2011 Cadillac SRX Performance
This performance review was created when the car was new. Some links may no longer point to an active page.
Reviewers say that the 2011 SRX is a competent performer, so long as you go for the optional turbocharged engine. Otherwise, they say the base engine can’t handle the SRX’s hefty curb weight. On the other hand, reviewers say the SRX has a pleasant and car-like ride that’s even a little bit fun. One reviewer suggests going for the Cadillac CTS Sport Wagon if you want better performance.
- "Even on 20-inch wheels and tires, the FE3 upgrade manages to feel comfortable over those abundantly bad Michigan roads, while upping the cornering power, turn-in response and damping. Cadillac has matched the comfort and quietness of the Lexus without dishing in any of the RX's numbing isolation." -- Motor Trend
- "The base SRX is a bit lacking in power, but the turbo model is pricey. We’d go for a CTS wagon instead." -- Car and Driver
Acceleration and Power
The 2011 Cadillac SRX offers two engines – a base 3.0-liter V6 that makes 265 horsepower and an optional 2.8-liter turbocharged V6 that makes 300 horsepower. Both engines are paired with a six-speed automatic transmission. All-wheel drive is optional.
Some reviewers say the base engine can be sluggish because of its low torque output. They recommend the turbocharged V6. However, that engine is available for Performance and Premium trims only. That means you’ll pay about $50,000 or more for those upgrades. Make sure you really need that extra power before spending the money.
According to the EPA, the front-wheel-drive base model achieves 18/25 mpg city/highway, while the all-wheel-drive model achieves 17/23 mpg city/highway with the base engine. Turbocharged, all-wheel drive models get an EPA-estimated 15/22. This engine also takes premium fuel – the base models use regular grade gasoline – so you’ll also pay almost $1,000 more each year in fuel costs for this model. By and large, reviewers are disappointed with the SRX’s fuel economy and blame the chubby crossover’s weight for its base engine troubles and thirst for fuel.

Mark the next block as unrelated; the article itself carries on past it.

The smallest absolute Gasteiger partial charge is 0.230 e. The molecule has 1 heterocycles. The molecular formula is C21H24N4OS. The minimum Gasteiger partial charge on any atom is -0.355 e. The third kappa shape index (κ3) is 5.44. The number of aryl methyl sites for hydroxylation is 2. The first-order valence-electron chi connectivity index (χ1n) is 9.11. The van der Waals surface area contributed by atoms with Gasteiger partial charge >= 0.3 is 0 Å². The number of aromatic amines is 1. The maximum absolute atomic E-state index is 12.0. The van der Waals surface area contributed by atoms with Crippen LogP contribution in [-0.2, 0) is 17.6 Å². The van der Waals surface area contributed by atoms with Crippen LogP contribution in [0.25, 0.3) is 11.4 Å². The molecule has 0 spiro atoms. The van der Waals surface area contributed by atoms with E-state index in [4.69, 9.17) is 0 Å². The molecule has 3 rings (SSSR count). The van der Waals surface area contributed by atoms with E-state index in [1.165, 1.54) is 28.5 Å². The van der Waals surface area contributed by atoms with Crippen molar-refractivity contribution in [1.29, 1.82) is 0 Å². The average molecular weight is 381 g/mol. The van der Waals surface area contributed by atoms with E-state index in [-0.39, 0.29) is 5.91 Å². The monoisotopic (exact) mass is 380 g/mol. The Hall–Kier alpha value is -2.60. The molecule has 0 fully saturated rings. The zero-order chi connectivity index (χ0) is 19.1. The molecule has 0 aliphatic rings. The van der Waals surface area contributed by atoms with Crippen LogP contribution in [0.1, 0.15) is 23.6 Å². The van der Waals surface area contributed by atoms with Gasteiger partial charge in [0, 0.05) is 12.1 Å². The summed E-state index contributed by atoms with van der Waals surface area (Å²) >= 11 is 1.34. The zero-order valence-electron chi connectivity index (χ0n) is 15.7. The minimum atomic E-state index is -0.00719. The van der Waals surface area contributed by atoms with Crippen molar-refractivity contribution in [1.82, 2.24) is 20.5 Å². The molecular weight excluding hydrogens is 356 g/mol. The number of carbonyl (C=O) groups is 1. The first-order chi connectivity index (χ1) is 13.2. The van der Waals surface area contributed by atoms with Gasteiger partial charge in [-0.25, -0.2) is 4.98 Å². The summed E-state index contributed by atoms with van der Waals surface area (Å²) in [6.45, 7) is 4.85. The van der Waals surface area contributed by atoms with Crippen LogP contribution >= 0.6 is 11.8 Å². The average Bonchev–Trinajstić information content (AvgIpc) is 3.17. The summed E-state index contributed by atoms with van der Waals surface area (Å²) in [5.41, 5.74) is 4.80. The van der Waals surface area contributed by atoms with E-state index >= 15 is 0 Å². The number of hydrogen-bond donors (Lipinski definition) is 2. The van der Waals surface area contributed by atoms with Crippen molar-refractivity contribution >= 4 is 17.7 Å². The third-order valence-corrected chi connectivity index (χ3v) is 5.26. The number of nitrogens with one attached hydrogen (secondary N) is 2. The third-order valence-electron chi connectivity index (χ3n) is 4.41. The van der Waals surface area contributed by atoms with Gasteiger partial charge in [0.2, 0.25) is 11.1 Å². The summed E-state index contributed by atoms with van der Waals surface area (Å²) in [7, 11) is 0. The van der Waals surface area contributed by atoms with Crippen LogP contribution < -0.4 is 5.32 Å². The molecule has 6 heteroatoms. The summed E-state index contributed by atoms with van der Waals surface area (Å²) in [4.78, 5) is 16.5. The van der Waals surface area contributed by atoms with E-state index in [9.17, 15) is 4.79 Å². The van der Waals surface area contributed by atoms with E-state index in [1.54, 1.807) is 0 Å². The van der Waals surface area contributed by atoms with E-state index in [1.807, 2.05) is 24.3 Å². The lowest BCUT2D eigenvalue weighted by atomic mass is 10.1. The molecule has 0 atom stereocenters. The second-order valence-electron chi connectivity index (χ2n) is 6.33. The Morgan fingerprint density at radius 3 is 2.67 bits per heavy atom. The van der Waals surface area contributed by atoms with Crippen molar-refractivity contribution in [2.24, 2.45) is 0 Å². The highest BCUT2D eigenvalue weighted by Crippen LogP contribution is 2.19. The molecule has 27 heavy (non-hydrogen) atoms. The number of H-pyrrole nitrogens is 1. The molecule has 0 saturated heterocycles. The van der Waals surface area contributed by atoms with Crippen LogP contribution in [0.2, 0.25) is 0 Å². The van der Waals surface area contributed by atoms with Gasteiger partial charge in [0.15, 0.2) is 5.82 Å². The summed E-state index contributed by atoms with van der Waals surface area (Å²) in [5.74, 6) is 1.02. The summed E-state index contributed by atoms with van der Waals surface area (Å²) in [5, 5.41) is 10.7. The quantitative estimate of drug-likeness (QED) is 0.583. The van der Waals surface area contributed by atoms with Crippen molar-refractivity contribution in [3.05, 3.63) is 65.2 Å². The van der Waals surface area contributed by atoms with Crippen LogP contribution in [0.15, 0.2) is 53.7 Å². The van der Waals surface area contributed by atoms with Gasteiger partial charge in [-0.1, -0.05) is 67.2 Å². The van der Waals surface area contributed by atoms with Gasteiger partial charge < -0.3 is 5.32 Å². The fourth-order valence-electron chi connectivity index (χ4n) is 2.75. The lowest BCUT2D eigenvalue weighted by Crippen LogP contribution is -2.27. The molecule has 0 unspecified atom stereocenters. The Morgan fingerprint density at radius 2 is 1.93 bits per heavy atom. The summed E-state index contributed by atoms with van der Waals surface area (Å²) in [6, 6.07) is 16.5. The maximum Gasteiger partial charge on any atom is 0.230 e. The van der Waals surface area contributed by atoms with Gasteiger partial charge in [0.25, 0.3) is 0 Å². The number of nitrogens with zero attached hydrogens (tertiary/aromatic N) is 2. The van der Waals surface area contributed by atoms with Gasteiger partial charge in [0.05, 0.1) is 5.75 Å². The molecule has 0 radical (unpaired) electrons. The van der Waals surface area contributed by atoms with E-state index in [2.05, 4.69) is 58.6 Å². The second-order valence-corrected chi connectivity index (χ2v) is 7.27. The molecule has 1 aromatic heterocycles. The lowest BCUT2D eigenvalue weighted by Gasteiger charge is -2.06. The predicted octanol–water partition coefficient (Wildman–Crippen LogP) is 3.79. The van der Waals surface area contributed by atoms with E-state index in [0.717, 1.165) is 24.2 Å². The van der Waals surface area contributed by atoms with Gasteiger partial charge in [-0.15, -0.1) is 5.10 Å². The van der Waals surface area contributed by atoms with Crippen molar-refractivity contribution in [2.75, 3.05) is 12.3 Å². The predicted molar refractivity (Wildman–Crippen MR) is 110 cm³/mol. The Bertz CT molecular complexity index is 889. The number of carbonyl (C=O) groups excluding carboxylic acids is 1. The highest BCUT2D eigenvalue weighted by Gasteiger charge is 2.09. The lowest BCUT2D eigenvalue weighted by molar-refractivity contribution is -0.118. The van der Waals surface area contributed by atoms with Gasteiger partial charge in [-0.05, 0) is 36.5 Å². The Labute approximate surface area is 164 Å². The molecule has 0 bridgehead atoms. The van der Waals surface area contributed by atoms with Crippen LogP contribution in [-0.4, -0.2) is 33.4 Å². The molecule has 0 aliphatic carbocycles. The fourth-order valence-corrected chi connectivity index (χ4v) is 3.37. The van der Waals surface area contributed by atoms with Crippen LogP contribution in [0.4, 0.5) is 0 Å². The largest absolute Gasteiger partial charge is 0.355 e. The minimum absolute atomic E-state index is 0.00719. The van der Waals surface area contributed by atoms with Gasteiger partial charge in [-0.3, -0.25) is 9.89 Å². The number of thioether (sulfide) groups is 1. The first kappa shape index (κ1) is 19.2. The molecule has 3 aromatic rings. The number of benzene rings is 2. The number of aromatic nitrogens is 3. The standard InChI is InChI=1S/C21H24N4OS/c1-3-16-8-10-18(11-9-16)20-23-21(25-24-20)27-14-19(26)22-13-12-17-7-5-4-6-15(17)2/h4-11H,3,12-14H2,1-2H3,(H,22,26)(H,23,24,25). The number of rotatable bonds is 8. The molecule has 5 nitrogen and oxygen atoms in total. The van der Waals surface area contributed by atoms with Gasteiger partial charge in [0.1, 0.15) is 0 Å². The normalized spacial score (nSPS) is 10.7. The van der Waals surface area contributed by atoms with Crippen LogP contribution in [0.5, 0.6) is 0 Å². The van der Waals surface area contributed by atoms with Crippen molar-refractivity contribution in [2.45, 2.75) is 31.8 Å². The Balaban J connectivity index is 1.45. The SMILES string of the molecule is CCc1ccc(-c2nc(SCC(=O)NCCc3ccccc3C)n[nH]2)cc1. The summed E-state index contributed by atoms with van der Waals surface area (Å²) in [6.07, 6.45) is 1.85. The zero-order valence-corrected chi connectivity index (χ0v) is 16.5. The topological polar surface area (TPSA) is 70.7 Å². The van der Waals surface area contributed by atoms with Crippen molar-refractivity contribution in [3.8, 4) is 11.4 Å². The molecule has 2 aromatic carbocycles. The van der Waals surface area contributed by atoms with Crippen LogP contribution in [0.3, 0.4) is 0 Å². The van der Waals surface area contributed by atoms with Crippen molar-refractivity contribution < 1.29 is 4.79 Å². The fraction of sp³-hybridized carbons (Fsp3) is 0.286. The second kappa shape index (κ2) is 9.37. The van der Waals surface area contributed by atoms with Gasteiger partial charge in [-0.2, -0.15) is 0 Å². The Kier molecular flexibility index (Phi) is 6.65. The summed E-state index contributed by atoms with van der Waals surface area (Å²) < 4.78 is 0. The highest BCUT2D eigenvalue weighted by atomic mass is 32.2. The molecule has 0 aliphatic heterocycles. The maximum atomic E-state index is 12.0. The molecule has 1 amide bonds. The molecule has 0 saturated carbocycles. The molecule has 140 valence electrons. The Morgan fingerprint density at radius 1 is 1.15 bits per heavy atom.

For a more fuel efficient all-wheel drive, consider the Audi Q5. The base model has this feature standard and gets 20/27 mpg city/highway.
- "Front-drive 3.0 models offer fine acceleration, but SRX feels a bit slower with AWD, particularly from a stop. With the turbocharged engine, full-throttle starts are a bit lazy for the first 30 feet or so, but power builds quickly thereafter. Its power delivery is more linear compared to other turbo motors. On all, the transmission sometimes hesitates before downshifting for more power under full throttle." -- Consumer Guide
- "The standard 3.0-liter V6 performs well, but it's the optional 2.8-liter turbo that offers V8-like muscle with V6 economy. With its hydraulic speed-sensitive rack-and-pinion steering (not the energy-efficient but often-numb electric power steering found in many competitors these days), the SRX delivers sport-sedan feel and feedback with strong on-center feel. And, because our test car was equipped with the continuously variable real-time dampening suspension, we found the SRX a delight to drive in town, on high-speed highways and especially on twisty two-lanes." -- Kelley Blue Book
- "For one, the SRX is fat. It weighs between 200 and 300 pounds more than most of its competitors. It's even heavier than the larger Lexus RX 350. As such, the SRX's 265-horsepower V6, which lines up to those others' engines on paper, is overburdened by this luxury crossover's excessive weight. It also suffers from conservative transmission tuning and a lack of torque, both of which make the SRX feel sluggish when passing or moving away from a stop." -- Edmunds
- "Unacceptably heavy, overwhelmed V-6." -- Car and Driver
Handling and Braking
Test drivers praise the Cadillac SRX's ride and handling. While reviewers previously complained about slow steering, they now say it's incredibly precise.
All-wheel-drive Performance and Premium models come with a sport suspension system with real-time damping. While it makes the SRX even more fun to drive, it’s not the most comfortable setup when the pavement gets rough.
- "The steering offers more feedback than most crossovers yet is still nimble. We took more than a couple turns a bit aggressively; the SRX had no problems." -- AutoWeek
- "Even with the base suspension setup, the SRX offers an excellent balance of ride and handling. The standard dampers keep body motions in check over broken and uneven pavement. Rough surfaces mid-corner did nothing to unsettle the SRX, with predicable body transitions that allowed the CUV to stay planted through the bends." -- Autoblog
- "SRX rides more firmly than top premium-class competitors such as the Lexus RX. As such, even minor pavement imperfections are noticed, and larger bumps can produce a jolt. Performance and Premium models have an electronic suspension that helps smooth out bumps fairly well, despite having standard 20-inch wheels. On the positive side, the SRX feels planted and well controlled over pavement dips and swells." -- Consumer Guide
- "In other respects, the 2011 Cadillac SRX is a commendable luxury crossover. Steering response is sharp and the SRX handles much better than you'd expect a Cadillac SUV to. The ride is comfortable over regular pavement, but it gets busy for a luxury vehicle when the road gets a bit rough.” -- Edmunds